Chapter 52
Hypertrophic cardiomyopathy (sudden cardiac arrest) is the commonest cause of sudden death in healthy young people.

Wistman’s Wood is an outstanding example of English native upland oak woodland and a Site of Special Scientific Interest.

Chapter 53
Glasgerion was said to be the son of the king of Powys, which is where St Beuno came from.

In Heathen mythology, Loki had his mouth sewn shut for trickery. See the Prose Edda Skaldskaparmal 35.

Chapter 57
AWOL (acronym) = absent without leave

Izzy’s route to Wales exists.

WAG (acronym) = wives and girlfriends (usually of celebrities).

Chapter 58
In Heathen Mythology, Ginnungagap is the primordial void.

The approved method of driving on ice is real.

Chapter 59
According to British folklore, the fay dislike cold iron.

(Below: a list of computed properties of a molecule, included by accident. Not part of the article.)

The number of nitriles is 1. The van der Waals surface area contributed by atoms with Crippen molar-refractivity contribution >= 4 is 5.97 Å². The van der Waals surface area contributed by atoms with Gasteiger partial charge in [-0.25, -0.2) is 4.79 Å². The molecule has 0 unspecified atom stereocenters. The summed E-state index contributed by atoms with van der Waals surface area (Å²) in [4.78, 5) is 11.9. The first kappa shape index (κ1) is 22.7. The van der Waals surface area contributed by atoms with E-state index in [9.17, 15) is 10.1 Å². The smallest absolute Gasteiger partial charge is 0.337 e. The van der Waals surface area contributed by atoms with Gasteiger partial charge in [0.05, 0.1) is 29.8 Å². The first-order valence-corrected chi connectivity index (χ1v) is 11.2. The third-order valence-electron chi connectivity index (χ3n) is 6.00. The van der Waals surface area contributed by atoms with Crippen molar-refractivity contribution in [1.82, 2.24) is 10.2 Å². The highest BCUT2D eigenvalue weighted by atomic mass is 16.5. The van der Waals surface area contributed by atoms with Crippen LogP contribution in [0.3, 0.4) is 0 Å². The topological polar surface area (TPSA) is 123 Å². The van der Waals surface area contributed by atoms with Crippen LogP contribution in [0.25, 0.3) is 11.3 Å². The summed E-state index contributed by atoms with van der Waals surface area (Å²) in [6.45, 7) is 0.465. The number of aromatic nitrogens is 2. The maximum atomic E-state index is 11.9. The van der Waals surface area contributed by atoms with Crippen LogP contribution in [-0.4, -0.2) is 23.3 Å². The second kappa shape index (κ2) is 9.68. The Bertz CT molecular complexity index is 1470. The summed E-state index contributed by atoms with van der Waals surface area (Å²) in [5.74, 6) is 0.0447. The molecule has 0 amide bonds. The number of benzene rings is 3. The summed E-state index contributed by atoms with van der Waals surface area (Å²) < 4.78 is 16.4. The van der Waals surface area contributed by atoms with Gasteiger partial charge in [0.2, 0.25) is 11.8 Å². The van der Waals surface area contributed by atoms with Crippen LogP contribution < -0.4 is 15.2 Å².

Canines can smell the chemical reaction of silver tarnishing.

Chapter 61
Castell Bryn Gwyn exists.

The Hitchcock thriller is The Birds, based on a story by Daphne Du Maurier.

Chapter 63
The Seelie Court takes place in the area occupied by the Bryn Gwyn stone circle, close to Castell Bryn Gwyn. Only two stones remain of an original eight (not nine).

Chapter 70
Joan-the-Wad is part of Cornish folklore.

Many of the ancient tin mines are in the same area as Mên Scryfa.

Chapter 73
The Clearwell Caves exist.

Chapter 74
Hogwarts is a school of magic in the Harry Potter books, written by J K Rowling.

The White Nights festival in St Petersburg exists. It takes place between May and July.